3. use art studio methods to actively engage in the creative process

Students:

  1. Learn selected basic world histories of ceramics and become aware of some contemporary ceramic arts ideas.
  2. Learn basic concepts of the ceramic arts.

3. Explore a range of basic studio processes.

4. Learn the technical application of a variety of tools and materials.

5. Develop perceptual skills through analyzing and identifying visual components.

6. Demonstrate knowledge of and skills with visual elements and principles through projects and oral and written communication.

7. Develop understanding of the relationships between form, content, and function in the ceramic arts

  1. understand the cultural and gender contexts of artistic expression

Instruction in Ceramics is based on the contemporary Western approach to studio practice and artistic expression. However, students are introduced ceramics of the past and of other cultures, including examples by women ceramists and potters, past and present, of the West and elsewhere. Students learn from slide images, textbook reproductions and readings, and through their oral reports. They respond to cultural and gender questions in their journals and through subsequent class discussion.

 

d. .engage in reflective analysis of their own work and respond to the work of others

Students analyze their own work and the work of other students through critiques written in journals and subsequent classroom critique discussion. Students analyze the work of professional artists through class discussion and the writing of a paper critiquing a current exhibition or performance.

 

COURSE OUTLINE

A. Introduction and Course Overview

1. Purpose, scope and sequence, competencies and expectancies

2. Discussion of perception and observation

3. Historical and contemporary materials, techniques, styles, functions

4. Examples and illustrations (artwork)

B. Material, Tools, and Equipment

1. Clay bodies (clay mixer and pugmill)

2. Handbuilding methods (including slab roller)

3. Casting techniques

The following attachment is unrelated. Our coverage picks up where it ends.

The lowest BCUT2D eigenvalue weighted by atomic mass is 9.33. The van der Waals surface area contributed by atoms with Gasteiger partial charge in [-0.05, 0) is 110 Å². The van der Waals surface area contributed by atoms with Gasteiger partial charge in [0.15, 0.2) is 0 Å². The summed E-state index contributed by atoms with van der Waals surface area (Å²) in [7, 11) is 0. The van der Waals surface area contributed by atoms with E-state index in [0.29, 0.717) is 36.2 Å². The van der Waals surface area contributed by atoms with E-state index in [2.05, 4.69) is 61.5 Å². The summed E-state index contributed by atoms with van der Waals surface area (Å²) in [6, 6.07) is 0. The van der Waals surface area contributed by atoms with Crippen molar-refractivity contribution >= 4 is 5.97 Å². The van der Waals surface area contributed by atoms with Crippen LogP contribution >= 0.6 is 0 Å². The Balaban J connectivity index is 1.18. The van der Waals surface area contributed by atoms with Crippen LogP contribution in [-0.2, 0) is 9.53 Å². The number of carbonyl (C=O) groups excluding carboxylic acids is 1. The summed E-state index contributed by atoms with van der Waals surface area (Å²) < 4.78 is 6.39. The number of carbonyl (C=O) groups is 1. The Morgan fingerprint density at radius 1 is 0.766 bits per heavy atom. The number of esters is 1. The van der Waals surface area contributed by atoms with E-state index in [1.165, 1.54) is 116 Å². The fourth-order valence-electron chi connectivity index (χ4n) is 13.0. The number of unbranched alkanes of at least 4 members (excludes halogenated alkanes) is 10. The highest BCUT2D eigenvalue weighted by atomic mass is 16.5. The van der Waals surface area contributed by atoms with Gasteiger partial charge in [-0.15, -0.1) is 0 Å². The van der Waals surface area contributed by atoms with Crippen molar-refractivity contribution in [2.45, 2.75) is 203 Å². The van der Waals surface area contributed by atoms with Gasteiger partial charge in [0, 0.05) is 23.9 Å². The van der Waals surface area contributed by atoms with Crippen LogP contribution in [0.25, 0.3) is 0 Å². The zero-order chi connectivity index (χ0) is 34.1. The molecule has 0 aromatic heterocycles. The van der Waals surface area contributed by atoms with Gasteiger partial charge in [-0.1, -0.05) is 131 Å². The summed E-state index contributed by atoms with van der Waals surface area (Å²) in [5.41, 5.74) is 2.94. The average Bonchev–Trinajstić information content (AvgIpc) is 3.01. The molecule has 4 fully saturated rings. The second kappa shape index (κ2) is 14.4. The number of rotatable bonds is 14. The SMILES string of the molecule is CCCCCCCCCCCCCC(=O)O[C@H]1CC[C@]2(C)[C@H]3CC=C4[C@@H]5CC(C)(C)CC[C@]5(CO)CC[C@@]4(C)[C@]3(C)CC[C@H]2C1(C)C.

4. Glazing techniques

5. Kiln firing; loading and unloading electric and gas kilns

C. Creative Processes

1. Nature and abstraction

2. Imitation and expression

3. Function: the vessel form

4. Problem solving

5. Pre-conceived outcomes

6. Influence of process and material

7. Artist and craftsman and artisan

D. Elements

1. Mass, shape, and form

2. Space (including negative space)

3. Planes and surfaces

4. Line and silhouette

5. Texture

6. Light

7. Color

8. Gravity

9. Time

E. Principles

1. Proportion

2. Balance

3. Movement

4. Rhythm and repetition

5. Emphasis and dominance

6. Function of vessels

7. Variety

8. Size and scale

F. Criticism and Analysis

1. Individual and group critiques

2. Verbal and written analysis

  1. Relationship of form and content

 

BASIC INSTRUCTIONAL PLAN AND METHODS UTILIZED

Introductory instruction for each project is through lecture, slide lecture, demonstration, assigned reading, student oral reports, and assigned visual study (gallery and museum viewing). Primary mode of instruction is through studio practice – manipulation of tools and materials to produce three-dimensional ceramic solutions to problems. Peer consultation, individual critique, group critique, sketches, and journal-writing enable students to assess and evaluate their work.

We are a community of learners in this class. Co-operation and exchange of ideas among us all is encouraged. The completion of many projects is enhanced through co-operation.

Studio safety is emphasized. Learn to use tools properly. Use appropriate safety equipment (face masks, dust masks, gloves,). Keep your work area clean and organized and be aware of what others are doing around you. Become familiar with equipment before using it. After working, replace all tools, clean your area, and store your projects.

COURSE REQUIREMENTS

A. Completion of all assigned projects

B. Participation in group and individual critiques

C. Sketches, journal writing, and oral reports

D. Consistent class attendance

METHODS OF EVALUATION

Course evaluation based on:

A. PROJECTS: Satisfactory completion of projects and their requirements

B. PROJECTS: Originality, appropriate craftsmanship, content, and dynamic visual impact of solutions

C. PARTICIPATION IN CRITIQUES: Quality and quantity of participation in individual and group critiques